Being unable to create and account is not enough detail to give advice. I have been using the Internet as long as it has existed, but my age has never been an issue. Of course being in my late 80s, I would not be considered too young. If you know who the 2nd president of the US was, you know my name.

Helpful suggestions....

Along the lines of "not answering security questions that can be easily guessed", you can change things up a little.

WHAT COLOR WAS YOUR FIRST CAR: Fido
WHAT IS YOUR FAVORITE COLOR: Steak
WHAT HIGH SCHOOL DID YOU GRADUATE: Baseball

Things like this make it harder for the bad guys to guess ... just so long as you don't forget your answers!

I LOVE THIS TIP!!!! THANK YOU.

I also love the responses you gave. will use next time I need such, but nolt the ones you gave!!

love the way you said to create a password would really throw hackers off love it gonna use it nex time i use a security question thanks love the it great knowledge

I'm not very savvy with all of this tech stuff but I'm learning more and more thanks to my mind that hasn't stop working yet but man of man sometimes I do need variable help from a true person and someone who isn't plastic as all hell like what people are turning into !!!!!!!!!!

WOW! Never heard of that one. I don't know how to respond to the article but something that I often hear is Start and end with letters. There are more of them.

Excellent Idea. I really like that one

I LIVE FOR GOOD INFO TO PROTECT & SERVE MY.....IDENTITY!

I'd like to use some of your posts in our newsletter to help our clients be more proactive in protecting themselves. How do I get permission for re-posting some of your great content?

The FTC encourages you to share our resources with your  friends, family, co-workers, and neighbors. There are many ways to let others know about the FTC, and about making smart choices when they shop: share tips, blog posts, use your social networking skills, or, order free publications to hand out at events or conferences — or just to give out in your community.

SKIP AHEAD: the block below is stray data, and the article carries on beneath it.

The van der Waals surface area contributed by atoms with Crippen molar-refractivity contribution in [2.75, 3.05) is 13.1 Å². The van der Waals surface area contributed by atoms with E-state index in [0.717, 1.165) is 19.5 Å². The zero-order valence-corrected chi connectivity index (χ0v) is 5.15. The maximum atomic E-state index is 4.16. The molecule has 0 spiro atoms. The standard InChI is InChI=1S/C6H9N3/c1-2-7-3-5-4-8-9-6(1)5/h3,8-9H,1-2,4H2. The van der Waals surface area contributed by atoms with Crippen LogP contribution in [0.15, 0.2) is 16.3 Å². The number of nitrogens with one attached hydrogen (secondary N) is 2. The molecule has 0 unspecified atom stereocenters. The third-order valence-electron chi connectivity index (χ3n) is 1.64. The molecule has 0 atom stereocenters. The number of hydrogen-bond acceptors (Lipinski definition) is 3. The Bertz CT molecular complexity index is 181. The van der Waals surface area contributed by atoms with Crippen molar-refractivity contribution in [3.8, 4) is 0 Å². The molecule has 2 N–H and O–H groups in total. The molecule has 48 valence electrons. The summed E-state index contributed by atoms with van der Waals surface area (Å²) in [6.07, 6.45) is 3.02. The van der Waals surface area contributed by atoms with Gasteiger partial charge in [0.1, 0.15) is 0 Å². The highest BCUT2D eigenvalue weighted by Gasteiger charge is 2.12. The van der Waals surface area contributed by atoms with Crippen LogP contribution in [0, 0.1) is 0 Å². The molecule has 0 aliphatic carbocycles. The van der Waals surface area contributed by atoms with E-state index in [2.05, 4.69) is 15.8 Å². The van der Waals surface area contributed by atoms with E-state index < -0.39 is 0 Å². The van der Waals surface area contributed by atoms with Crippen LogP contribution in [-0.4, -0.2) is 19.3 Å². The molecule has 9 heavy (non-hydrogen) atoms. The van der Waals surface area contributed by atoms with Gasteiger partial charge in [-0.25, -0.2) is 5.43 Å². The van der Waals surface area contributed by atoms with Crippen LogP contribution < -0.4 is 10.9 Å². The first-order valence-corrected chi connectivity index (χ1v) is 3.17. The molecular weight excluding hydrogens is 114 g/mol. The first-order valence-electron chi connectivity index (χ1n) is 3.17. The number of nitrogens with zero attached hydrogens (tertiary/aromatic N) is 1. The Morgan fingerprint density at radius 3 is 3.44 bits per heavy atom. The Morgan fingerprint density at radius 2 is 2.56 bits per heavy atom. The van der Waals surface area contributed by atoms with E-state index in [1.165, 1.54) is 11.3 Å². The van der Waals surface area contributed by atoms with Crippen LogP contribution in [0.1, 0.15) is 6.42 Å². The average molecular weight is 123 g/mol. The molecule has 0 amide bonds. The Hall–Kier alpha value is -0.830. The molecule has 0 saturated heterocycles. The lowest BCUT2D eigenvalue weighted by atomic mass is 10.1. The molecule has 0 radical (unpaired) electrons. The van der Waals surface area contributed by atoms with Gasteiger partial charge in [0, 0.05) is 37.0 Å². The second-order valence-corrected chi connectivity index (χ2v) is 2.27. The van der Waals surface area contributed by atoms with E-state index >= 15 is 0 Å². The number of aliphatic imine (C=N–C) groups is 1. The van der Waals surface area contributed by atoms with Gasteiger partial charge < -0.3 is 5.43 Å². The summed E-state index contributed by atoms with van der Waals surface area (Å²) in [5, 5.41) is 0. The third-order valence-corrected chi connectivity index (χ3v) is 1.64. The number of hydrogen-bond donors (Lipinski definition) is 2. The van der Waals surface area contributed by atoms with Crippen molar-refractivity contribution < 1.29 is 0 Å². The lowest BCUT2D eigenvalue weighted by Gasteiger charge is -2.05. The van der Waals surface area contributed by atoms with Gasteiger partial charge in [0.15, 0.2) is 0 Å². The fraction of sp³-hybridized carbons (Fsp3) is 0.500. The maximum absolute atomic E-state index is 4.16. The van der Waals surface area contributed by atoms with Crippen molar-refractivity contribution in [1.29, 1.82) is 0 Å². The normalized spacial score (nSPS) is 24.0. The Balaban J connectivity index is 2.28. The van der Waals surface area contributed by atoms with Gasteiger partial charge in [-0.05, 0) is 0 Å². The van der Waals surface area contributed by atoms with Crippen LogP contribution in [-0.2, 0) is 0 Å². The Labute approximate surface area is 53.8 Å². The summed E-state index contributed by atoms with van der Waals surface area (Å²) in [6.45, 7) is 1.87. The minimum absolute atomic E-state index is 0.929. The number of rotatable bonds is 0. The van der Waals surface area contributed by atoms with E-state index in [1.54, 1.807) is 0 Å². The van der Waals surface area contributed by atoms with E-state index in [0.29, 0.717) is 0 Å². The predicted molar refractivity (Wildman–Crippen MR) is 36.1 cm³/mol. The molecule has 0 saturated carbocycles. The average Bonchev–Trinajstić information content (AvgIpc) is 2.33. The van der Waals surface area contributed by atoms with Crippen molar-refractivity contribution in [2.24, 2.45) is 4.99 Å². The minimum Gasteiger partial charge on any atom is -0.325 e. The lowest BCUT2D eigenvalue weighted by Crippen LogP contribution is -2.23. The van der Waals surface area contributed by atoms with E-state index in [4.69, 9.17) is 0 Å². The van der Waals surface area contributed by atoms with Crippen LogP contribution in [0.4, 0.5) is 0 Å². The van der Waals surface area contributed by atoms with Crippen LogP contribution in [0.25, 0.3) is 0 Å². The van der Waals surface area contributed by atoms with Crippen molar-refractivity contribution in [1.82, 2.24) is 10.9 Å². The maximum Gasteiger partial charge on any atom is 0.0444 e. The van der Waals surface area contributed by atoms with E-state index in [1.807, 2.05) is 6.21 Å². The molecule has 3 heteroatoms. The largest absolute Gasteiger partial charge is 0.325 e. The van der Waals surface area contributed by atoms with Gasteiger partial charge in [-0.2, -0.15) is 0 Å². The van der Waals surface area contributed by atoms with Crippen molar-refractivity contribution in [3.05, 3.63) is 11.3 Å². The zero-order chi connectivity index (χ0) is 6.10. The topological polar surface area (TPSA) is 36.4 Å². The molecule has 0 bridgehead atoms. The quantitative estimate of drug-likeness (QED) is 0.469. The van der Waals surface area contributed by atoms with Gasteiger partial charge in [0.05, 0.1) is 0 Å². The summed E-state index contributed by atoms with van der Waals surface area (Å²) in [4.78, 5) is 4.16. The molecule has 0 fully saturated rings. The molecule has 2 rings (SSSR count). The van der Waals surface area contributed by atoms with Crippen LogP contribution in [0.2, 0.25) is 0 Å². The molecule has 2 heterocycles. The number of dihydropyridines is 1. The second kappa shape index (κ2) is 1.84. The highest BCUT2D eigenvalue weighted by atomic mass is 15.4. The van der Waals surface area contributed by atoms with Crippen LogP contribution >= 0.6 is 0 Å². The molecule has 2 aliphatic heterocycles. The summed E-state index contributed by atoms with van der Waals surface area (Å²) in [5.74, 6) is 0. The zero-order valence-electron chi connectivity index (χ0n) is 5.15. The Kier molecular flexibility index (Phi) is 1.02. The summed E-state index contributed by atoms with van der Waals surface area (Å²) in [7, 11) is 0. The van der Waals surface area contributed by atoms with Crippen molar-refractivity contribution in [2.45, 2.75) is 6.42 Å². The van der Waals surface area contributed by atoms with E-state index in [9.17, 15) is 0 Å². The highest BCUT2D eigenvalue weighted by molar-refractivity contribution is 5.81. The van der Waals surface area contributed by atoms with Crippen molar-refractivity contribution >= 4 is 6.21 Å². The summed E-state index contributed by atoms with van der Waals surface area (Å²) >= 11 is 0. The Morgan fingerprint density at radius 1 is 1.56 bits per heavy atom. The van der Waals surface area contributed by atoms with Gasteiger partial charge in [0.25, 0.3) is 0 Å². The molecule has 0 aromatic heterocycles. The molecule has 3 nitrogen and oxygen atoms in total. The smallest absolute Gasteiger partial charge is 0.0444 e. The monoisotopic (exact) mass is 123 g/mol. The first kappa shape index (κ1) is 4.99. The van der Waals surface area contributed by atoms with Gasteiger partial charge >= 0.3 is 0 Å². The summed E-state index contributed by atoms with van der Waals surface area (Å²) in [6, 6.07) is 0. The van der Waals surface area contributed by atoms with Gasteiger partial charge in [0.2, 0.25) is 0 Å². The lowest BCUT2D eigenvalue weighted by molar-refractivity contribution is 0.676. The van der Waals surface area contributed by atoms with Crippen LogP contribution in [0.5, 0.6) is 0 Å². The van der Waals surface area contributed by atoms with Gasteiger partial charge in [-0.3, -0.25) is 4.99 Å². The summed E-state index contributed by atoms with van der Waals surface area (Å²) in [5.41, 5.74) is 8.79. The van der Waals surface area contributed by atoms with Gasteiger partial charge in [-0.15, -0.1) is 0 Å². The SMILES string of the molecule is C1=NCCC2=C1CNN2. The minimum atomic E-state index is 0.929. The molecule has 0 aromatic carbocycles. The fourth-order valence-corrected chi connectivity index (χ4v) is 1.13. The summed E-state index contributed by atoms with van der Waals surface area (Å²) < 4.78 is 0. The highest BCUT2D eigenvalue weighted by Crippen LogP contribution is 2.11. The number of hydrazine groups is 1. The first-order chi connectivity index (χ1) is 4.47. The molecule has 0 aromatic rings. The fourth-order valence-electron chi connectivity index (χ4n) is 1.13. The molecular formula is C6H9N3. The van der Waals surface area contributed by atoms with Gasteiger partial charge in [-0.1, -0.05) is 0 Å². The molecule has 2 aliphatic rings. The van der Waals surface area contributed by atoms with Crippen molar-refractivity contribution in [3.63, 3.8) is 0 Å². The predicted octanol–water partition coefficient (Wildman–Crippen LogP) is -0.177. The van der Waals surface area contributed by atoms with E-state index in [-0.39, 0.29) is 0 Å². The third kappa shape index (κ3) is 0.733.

Here are a few other ways to share:

Like most people, I have lots of passwords. But unlike most, I have them in a password-protected Word file. So now I only need to remember one password; the one to open that file!

What happens if a dedicated hacker breaks through to you password-protected word file? I prefer to keep a written copy where only I will be able to find it - especially, since we must redo passwords quite often.

I was able to unlock a password-protected Word file. The instructions were easy to find. I would store them elsewhere if I were you.

thank you

Another trick for making a complex password is to use the first (or last) letter or two of a sentence you can remember, including the symbols (i.e.? * % $ # ! _).

Have recorded password on 4/29/17, now it will not respond

great blog and nice one

My temporary password does not work

I want to change my password

It is helpful.

Thank you for your help.

You have given me a lot of ideas for picking a number.

I can’t sign in my account

Make sure it wasn't hacked. Mine was a credit card co who called me to ask if I changed my info..I did not. Fraud was discovered.

change user name and password

want change

I am tired of having my acct messed up since Harvey!

I want to change my password

I will alert the media.

I want to change my password

Need to change my username and password.

How do you change your password? I have not been able to find anyplace on your site to change anything.

change password

change pass word

excellent and useful information

Want to change passwords

changing a password should be easier

too complicated

Read above article. They suggest a password manager

I store all my names & passwords in an "MS word" file and pasword protect it there..It is impossible to crack or do anything with this type of file..(I really tried ..just to check it out!)

I store my passwords in Word on a flash drive. I use long, complex PWs and copy and paste them into sign on. Then I disconnect the flash drive. Saves me typing a lot of @#*()+?, And does not take much time to use. I am suspicious of password protected files because the hackers are smarter than me, and that way they only have to hack one PW.